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Nervous Wreck – Bali (Indonesia) | We're Not There Yet

R has been using the time while we wait for our visas to be renewed to get his PADI Open Water SCUBA certification. The whole thing has been very relaxed for him and on his third and final day, I decided to join him for a ‘fun dive’. I was thrilled to get the hell out of Kuta for a day, but I had a few reservations about what I was doing once we got there.

Let me give you a quick background: I got certified in Thailand about 5 years ago and had the time of my life. The dive sites were magnificent, my instructor was the picture of competence and professionalism, and I was so taken with the whole thing that I had visions of getting Advanced certifications and going on dive vacations. I wanted to dive at every opportunity; sadly, the next opportunity was six months later in a murky African lake in Malawi and the next opportunity was two years later when R and I visited Indonesia the first time. In the Gili Islands, I decided to go for a dive and was required to take a one-hour ‘refresher course’. I went into the course with all the confidence in the world, but after the dive master had me perform a few routine skills (like mask removal and replacement, sharing oxygen, and swimming without a mask) I had something close to a panic attack. I can’t say why, but I just totally lost my confidence. I started thinking worst-case scenarios and I wondered if I should even go through with the dive at all. I did go through with the dive and once I got under water, I relaxed and was able to really enjoy myself. I had such a positive experience that all of a sudden, I was thinking about signing up for another dive but our schedule didn’t allow for it. I thought I was cured.

The van ride took us about 2 hours to get to the dive site on the north of the island- it was a wreck dive, normally not possible for beginners, but this one was fairly shallow and didn’t involve entering the wreck. As we started to get outfitted for the dive, my nerves started up. I worried about losing my mask and strong currents and getting swept out to sea and defective equipment. There was absolutely no basis for my fears – we were, after all, on a dive specifically designed for beginners; R wasn’t even certified yet! But I couldn’t shake my nerves. I told the instructors that I was out of practice and a little nervous and they told me that I’d be fine, even held my hand as we entered the dive site from the beach. I got through the first dive with by beating down my unease and forcing myself to follow the other divers, even when I started to freak out. It was interesting and I’m glad I did it, but I have to say that I was also glad when the dive was over.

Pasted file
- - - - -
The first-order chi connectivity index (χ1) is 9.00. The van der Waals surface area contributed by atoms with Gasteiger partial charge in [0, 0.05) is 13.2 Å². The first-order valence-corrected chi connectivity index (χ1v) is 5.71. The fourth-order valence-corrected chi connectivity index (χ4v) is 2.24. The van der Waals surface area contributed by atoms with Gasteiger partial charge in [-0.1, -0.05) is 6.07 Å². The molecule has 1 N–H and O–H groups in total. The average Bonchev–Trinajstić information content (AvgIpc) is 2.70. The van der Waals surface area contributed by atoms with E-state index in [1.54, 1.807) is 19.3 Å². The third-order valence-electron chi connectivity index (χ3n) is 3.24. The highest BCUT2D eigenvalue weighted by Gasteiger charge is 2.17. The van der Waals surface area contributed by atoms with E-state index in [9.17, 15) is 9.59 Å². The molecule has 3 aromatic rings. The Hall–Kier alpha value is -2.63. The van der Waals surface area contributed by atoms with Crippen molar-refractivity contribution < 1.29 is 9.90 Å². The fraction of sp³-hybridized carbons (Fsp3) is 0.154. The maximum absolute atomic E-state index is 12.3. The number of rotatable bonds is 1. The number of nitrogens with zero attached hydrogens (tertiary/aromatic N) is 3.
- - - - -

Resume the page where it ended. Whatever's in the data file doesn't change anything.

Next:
I hate to say it, but I think a lot of my nerves were due to going with local dive guides instead of Westerners. I typically like to support locals and use their services/hotels/restaurants to make sure that my money is actually going into the local economy, but in the case of dive guides I really think that the standards of safety are just not the same. R told me about his ‘lessons’ each day when he came home: where I had to watch videos and take daily quizzes, he was given a remote control and a quiz to fill out as he watched – and the instructors never checked his answers. I was drilled on skills over and over and cautioned that my vacation was essentially on hold while I completed my dive course, R was warned not to come in too hungover. Most importantly, I felt that my instructor understood all of the potential dangers involved and was able to speak to my concerns- I felt like she’d know what to do if something went wrong. These guys were nice and probably very experienced and maybe even very competent, but they couldn’t communicate that to me. And it’s not just a language thing- they spoke pretty good English- it is the ability to make me feel like they understood what my concerns were.